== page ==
What effects do laws have? Do individuals drive more cautiously, clear ice from sidewalks more diligently, and commit fewer crimes because of the threat of legal sanctions? Do corporations pollute less, market safer products, and obey contracts to avoid suit? And given the effects of laws, which are socially best? Such questions about the influence and desirability of laws have been investigated by legal scholars and economists in a new, rigorous, and systematic manner since the 1970s. Their approach, which is called economic, is widely considered to be intellectually compelling and to have revolutionized thinking about the law.
In this book Steven Shavell provides an in-depth analysis and synthesis of the economic approach to the building blocks of our legal system, namely, property law, tort law, contract law, and criminal law. He also examines the litigation process as well as welfare economics and morality. Aimed at a broad audience, this book requires neither a legal background nor technical economics or mathematics to understand it. Because of its breadth, analytical clarity, and general accessibility, it is likely to serve as a definitive work in the economic analysis of law.
For the past 30 years, Steven Shavell has been one of the prolific and influential contributors to the economic analysis of law, the foremost intellectual movement in law in the last half century. His new book is a lucid, accessible, authoritative, critical, and comprehensive treatise on the economics of the fundamental doctrines and institutions of the law. It is at once a major contribution to scholarship, a useful reference tool, and a valuable introduction to an approach to law that no serious student of the law can any longer afford to neglect.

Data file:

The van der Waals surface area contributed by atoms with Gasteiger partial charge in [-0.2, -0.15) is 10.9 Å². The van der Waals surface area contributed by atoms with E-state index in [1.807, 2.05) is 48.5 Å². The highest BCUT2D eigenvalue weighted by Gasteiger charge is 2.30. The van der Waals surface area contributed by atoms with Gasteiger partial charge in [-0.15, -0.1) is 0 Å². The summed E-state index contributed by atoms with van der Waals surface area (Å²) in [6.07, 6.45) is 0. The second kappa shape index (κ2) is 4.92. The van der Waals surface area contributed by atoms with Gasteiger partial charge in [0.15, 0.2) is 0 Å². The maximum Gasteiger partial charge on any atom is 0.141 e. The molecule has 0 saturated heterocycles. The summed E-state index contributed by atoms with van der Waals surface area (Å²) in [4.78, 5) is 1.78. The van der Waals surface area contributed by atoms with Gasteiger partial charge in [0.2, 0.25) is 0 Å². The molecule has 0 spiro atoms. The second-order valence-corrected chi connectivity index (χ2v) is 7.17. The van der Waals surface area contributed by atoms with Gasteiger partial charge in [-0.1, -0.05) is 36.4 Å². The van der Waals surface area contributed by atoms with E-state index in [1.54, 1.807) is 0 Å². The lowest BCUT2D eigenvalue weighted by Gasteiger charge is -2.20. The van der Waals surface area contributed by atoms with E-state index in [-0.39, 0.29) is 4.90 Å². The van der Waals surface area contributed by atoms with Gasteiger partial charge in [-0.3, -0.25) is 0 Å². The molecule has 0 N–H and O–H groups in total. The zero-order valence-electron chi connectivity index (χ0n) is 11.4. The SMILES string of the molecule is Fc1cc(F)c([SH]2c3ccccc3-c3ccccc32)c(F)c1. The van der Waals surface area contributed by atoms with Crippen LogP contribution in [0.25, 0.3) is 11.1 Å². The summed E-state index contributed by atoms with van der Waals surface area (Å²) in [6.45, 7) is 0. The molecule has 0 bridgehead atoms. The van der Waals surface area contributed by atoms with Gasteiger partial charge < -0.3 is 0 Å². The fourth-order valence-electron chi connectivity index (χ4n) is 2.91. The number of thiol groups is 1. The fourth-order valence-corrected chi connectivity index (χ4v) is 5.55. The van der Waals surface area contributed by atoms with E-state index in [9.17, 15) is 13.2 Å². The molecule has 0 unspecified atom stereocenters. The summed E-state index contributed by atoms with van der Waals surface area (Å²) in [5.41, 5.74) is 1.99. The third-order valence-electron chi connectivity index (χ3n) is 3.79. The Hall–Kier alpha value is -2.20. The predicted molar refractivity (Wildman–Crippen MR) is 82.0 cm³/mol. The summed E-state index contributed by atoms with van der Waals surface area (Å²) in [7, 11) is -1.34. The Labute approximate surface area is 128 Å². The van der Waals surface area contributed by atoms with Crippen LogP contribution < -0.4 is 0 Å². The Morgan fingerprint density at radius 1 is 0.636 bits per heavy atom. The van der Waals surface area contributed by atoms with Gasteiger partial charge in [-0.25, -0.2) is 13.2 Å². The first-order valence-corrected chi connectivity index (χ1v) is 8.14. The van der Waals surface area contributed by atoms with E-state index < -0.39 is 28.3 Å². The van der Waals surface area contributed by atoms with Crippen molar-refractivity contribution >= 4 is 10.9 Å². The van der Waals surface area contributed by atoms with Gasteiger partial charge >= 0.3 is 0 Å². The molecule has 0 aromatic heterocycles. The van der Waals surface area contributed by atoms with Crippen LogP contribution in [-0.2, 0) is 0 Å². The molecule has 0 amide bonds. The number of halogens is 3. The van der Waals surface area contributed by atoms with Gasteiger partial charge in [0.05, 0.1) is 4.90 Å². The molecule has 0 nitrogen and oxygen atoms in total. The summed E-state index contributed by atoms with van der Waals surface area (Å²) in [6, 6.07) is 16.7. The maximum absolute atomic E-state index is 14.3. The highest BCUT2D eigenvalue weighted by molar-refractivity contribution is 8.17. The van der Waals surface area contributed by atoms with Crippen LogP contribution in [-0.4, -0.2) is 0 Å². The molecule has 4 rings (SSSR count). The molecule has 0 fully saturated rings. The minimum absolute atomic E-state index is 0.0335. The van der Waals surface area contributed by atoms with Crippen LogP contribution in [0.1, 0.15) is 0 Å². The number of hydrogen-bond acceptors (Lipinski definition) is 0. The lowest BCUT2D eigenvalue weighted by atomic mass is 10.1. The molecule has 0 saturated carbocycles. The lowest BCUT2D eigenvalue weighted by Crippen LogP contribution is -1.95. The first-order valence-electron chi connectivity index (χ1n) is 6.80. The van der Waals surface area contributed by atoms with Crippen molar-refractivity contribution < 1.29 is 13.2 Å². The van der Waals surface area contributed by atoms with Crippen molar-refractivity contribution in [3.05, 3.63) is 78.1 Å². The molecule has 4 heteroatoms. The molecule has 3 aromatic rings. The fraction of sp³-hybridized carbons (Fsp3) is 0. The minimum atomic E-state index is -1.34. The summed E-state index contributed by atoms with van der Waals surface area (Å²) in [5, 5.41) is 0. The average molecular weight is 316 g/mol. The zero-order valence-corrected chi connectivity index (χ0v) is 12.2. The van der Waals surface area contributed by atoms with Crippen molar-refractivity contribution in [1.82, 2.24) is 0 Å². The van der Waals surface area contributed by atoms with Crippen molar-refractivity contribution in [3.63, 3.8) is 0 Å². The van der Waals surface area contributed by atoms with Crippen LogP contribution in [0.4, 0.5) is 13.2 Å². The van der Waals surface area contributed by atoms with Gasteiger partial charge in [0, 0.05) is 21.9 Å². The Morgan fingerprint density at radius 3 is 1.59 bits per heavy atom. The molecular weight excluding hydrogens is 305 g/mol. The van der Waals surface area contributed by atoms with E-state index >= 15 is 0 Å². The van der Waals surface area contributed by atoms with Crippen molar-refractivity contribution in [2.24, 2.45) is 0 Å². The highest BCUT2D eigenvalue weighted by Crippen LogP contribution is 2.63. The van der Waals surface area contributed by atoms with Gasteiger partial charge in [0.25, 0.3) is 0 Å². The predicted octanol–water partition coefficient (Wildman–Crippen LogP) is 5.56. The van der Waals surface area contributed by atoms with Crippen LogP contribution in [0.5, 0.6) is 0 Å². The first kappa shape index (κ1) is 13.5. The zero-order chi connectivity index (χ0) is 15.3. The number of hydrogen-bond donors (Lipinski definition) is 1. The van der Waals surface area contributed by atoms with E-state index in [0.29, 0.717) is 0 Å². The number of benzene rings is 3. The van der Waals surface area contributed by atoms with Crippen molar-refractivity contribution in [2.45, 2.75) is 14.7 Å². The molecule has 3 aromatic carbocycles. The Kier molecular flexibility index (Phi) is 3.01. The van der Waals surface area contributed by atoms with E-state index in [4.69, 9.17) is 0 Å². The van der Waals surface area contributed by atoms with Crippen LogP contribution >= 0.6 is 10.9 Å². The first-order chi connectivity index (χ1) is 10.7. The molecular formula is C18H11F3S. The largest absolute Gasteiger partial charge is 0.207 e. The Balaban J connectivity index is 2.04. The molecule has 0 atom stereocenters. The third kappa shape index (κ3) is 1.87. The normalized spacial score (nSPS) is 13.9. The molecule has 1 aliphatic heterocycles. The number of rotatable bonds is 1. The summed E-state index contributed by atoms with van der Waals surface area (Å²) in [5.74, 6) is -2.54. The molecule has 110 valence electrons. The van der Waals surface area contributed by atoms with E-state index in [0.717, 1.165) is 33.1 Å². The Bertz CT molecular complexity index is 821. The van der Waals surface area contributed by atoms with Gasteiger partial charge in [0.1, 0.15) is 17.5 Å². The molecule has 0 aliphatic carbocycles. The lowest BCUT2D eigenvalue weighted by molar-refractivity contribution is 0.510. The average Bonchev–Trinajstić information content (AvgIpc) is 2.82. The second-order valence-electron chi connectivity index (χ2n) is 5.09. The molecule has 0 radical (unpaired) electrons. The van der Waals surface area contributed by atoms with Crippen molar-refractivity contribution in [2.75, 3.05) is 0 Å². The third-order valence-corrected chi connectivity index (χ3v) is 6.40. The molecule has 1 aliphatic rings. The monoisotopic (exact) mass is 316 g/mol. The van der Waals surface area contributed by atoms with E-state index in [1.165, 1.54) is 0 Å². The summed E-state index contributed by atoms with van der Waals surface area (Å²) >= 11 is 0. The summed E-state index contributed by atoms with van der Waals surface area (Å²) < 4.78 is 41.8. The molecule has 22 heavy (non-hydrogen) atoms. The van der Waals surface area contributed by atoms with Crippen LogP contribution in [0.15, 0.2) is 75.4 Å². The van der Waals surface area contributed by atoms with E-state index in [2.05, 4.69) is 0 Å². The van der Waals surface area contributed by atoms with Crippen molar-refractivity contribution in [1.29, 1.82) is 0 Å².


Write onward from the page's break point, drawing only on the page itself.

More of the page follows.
Shavell's book provides a masterful, non-technical synthesis of the classical topics of law and economics. It is comprehensive, clear and readable. The book will be a great source both for neophytes who want to learn about this important area, and for experts who want to make sure that they are up-to-date on the latest developments.
Law and Economics is one of the great intellectual triumphs of social science. Shavell's book offers a compelling account of the accomplishments and challenges of the field at the beginning of the 21st century.
Since the 1970s, Steven Shavell has written one path-breaking article after another. Not only has he collected the insights from this large body of work under one roof here, he has added to it both by integrating it into a coherent whole, and by filling in numerous gaps in the literature. For someone interested in getting to the cutting edge of law-and-economics scholarship as quickly as possible, this book is a "must read." It clearly will become the authoritative treatise on the economic analysis of law.
This book proposes an overview of the fields in the economics of law to which the author has contributed. It also covers in detail other fields and many contributions to the literature. The emphasis is on theory, but some empirical facts are mentioned...I very much enjoyed reading the book. It covers with great competence the relevant topics of positive and normative analyses of law. The book reflects the strong academic competence of the author. I recommend the book to academics and professionals. I also recommend its use for teaching the economics of law in law schools, economics departments, and business schools.
- Belknap Press
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